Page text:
Stock ownership by institutions and inclusion in ETFs may indicate the popularity of certain stocks, which can be good until it’s not. Share accumulation by large buyers can drive up the price as the stock grows in prominence. When institutions exit positions or shed themselves of the stock, the volume of sales can drive the price down, at least temporarily.
Prices are relevant to making buy or sell decisions, particularly if I’ve set a price at which I’d like to buy or sell a certain stock. The current selling price, the price range for the day, etc. can be found on the main page for each ticker symbol in the Webull investing app.
You can scroll down and swipe to see the Analyst Rating and the Analyst Price Target. While I typically ignore the buy-hold-sell ratings, I notice the price targets — and compare these to my own calculations using a stock valuation spreadsheet I’ve developed.
Webull’s mobile app contains several interactive tools for investors. Most of these are discreetly located within the More section at the bottom right corner.
Alerts and Trades
The essential tools are alert settings and trade capabilities. Alerts come in various flavors; my favorites are the ones that alert me when the price of a stock I want to accumulate has gone below my target price (so I won’t overpay for the stock).
The trade mechanism is featured in a prominent blue box at the bottom of each stock’s page.
A really simple feature that I love about this app: the Note page.
Here is where you can record:
- what you love about the company and its stock, whether its potential positive impact on the world or beautiful financials
- your growth estimates for the company’s free cash flow
- your predictions about the company’s industry and its long-term prospects
- your concerns about the company and its future
- your goals for owning the stock and under what conditions you’ll buy and sell (and at what price)
Using this information, you can review the accuracy of your predictions and possibly learn from investing mistakes and successes. It could also be helpful to review your notes during market downturns to determine whether your initial thoughts about the company still hold true.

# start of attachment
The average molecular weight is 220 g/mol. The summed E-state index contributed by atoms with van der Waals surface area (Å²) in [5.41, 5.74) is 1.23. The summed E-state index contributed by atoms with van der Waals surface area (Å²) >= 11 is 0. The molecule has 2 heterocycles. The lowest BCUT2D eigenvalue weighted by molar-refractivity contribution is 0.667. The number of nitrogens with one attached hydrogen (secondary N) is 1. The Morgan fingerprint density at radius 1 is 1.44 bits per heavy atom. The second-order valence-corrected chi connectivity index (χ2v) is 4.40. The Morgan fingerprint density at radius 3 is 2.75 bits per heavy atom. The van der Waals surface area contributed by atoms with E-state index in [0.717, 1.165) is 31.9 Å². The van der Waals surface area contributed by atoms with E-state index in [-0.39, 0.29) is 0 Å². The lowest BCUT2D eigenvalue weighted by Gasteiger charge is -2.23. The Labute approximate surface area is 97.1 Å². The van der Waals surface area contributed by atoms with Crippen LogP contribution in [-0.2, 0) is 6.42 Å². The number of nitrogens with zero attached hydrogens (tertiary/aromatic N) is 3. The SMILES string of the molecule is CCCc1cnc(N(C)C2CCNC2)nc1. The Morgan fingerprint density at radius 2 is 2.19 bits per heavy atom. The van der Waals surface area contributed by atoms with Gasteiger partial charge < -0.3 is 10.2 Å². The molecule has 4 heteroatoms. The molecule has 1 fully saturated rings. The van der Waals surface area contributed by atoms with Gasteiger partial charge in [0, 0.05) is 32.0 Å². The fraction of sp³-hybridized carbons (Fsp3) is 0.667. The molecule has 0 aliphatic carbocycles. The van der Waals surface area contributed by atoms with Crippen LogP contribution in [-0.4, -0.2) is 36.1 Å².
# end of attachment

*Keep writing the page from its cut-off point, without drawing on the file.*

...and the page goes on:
Under Markets (which you can adjust to include foreign markets like China), you’ll find stock screening capabilities via a drill-down icon. There are a few default screens but you can add your own. Like many stock screeners, the selections tend to allow you to choose stocks based on short-term attributes and market movement, rather than fundamentals.
However there are a few screens that I found useful. These include Financial Indicators, such as Return on Assets (ROA), Return on Equity (ROE), Net Margin, Dividends, and Debt to Asset. So, if you’re hoping to uncover stock ideas with the Webull app, then you’ll have the tools at your fingertips.
Distractions for Long-term Investors
Just as there are with other brokers’ apps, the Webull app contains features that may be valuable or interesting to those who thrive on day trading but can be distracting to the long-term investor. These include:
- crowd-sourced price predictions and comments that you’ll find through the talk-bubble icon
- trading data such as support and resistance charts, short interest, etc. which you’ll enter via the box icon
There are likely long-term investors who are interested in knowing what other people think about a stock, not to sway them in their decisions but to understand the dynamics associated with price movements. The opinions of Webull community members and the selling short information could be useful to some investors. As for me, I find this talk and data unhelpful and confusing, adding to noise rather than clarity.
How to Get Started with the Webull Investing App
You can open an account with Webull by downloading its mobile app and completing an application. Regular brokerage accounts are available as well as traditional, Roth, and Rollover IRAs. There is no minimum to open an account and no commissions on trades for stocks and ETFs.
After you open an account, you can click on the Webull symbol to access your brokerage account or IRA. You can view positions, performance, and more. Plus, you can conduct brokerage business from the app, such as depositing funds into your account and initiating trades. Market, limit, stop, and stop-loss order types are available.
If you’d like a simple way to research stocks, keep up with watchlists, and initiate stock trades (as well as ETF trades), Webull offers an easy-to-use and useful investing app.
How do you use Webull or other investing apps?